Step Up Migrant Women (SUMV), an organisation consisting of over 40 women’s rights campaigners, are demanding the next British Government include migrant women in protective services provided for domestic abuse survivors.
The campaign comes around again with fresh vigour as PM Boris Johnson pledges to pick up the Domestic Abuse Bill which was dropped and undone after the prorogation of Parliament. However, even in its final draft form, the Bill fell short from stretching out support to migrant women.
Women who have suffered abuse deserve the appropriate care that is delivered by professionals in a safe and nurturing environment, regardless of the survivor’s background. Yet migrant women are outright excluded. The coalition is led by the Latin American Women’s Right Service (LAWRS) who are calling on the Government once more to make the Domestic Abuse Bill inclusive regardless of immigration status.
SUMV has further called on the British public to express solidarity with migrant women and to call on officials to act in order to boost awareness of their petition.
Migrant women are uniquely affected by the issue of domestic abuse. Under hostile immigration policies, there are extreme difficulties in accessing the support needed. Not only are they burdened by the ‘no recourse to public funds’ rule, but visa rules further dictate that they remain anchored to their partner. This makes fleeing a violent and/or abusive household additionally harder – not to mention many refuges amid council budget cuts and mass underfunding have been forced to close and often have little to few beds available.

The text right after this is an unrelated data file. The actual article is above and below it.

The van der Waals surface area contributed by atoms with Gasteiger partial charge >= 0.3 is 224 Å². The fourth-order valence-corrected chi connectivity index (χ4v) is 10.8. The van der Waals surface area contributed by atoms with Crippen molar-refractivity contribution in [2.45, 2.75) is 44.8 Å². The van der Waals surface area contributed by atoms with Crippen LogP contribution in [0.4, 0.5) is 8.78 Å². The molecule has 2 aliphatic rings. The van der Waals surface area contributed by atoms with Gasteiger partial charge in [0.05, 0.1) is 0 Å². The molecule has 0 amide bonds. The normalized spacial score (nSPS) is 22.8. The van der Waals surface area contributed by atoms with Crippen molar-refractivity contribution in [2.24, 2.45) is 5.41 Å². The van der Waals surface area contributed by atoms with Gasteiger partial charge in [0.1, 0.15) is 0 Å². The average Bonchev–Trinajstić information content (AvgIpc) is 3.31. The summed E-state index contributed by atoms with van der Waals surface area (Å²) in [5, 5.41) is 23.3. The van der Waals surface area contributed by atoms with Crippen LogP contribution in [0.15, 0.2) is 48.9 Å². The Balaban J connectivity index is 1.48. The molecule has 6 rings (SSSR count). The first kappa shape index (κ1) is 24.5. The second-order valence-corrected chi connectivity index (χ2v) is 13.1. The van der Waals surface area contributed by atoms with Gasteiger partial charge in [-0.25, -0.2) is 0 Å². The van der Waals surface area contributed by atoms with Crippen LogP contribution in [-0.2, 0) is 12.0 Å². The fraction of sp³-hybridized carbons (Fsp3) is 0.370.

Women who have suffered abuse deserve the appropriate care that is delivered by professionals in a safe and nurturing environment, regardless of the survivor’s background.
Most migrant women fear and distrust the local British authorities with their case. Many women speak of their fears about being locked away in a detention centre for endless – indefinite – months or being deported to a country where they might face further abuse, particularly familial or honour-based violence.
Yet 60% of UK police forces admit they have passed on victims’ personal details to the Home Office if the victim has “insecure immigration status”. It is little wonder so many migrant women feel they cannot report their abusers and why so many endure five years of abuse until they can pass the threshold for an independent visa that isn’t reliant on their spouse for sponsorship such as Indefinite Leave to Remain.
Co-ordinator of Step Up Migrant Women, Elizabeth Jiménez Yáñez, said: “Migrant women deserve to have safe reporting mechanisms and to be protected. We call for a Domestic Abuse Bill that protects all women regardless of their immigration status.”
Migrant women are uniquely affected by the issue of domestic abuse. Under hostile immigration policies, there are extreme difficulties in accessing the support needed.
SUMV has advised that people can show their support in three key ways to ensure migrant women’s voices are heard and raise the profile of this vital campaign.
Firstly, by signing the online petition as this will bring awareness to SUMV’s work and show politicians this is an issue that thousands of people care about. If honoured, it will extend protection to all survivors and not discriminate based on immigration status.
Secondly, a letter to a migrant woman is a personal way to show your support and remind someone in distress that they are not alone.
Thirdly, SUMV encourages members of the public to follow and support them online such as using Twitter to speak out about the #StepUpMigrantWomen movement.
Letters can be sent to: Migrant Women, c/o Amnesty International UK, The Human Rights Action Centre, 17-25 New Inn Yard, London, EC2A 3EA.
SUMV are active in their work to make policing more inclusive towards the needs of migrant women. As abusers often use the threat of deportation to control their victims, victims can remain trapped in silence for years. And with no clear legal protection from immigration enforcement, this keeps perpetrators of violence in a place of power over their victim. SUMV call on the police to comply with the Human Rights Act (1998) Articles 2, 3, 4 and 8, to put victims’ safety before potential immigration control.
Much of the outcome depends on the result of the General Election but whatever that may be, one thing is clear: no one should live in fear.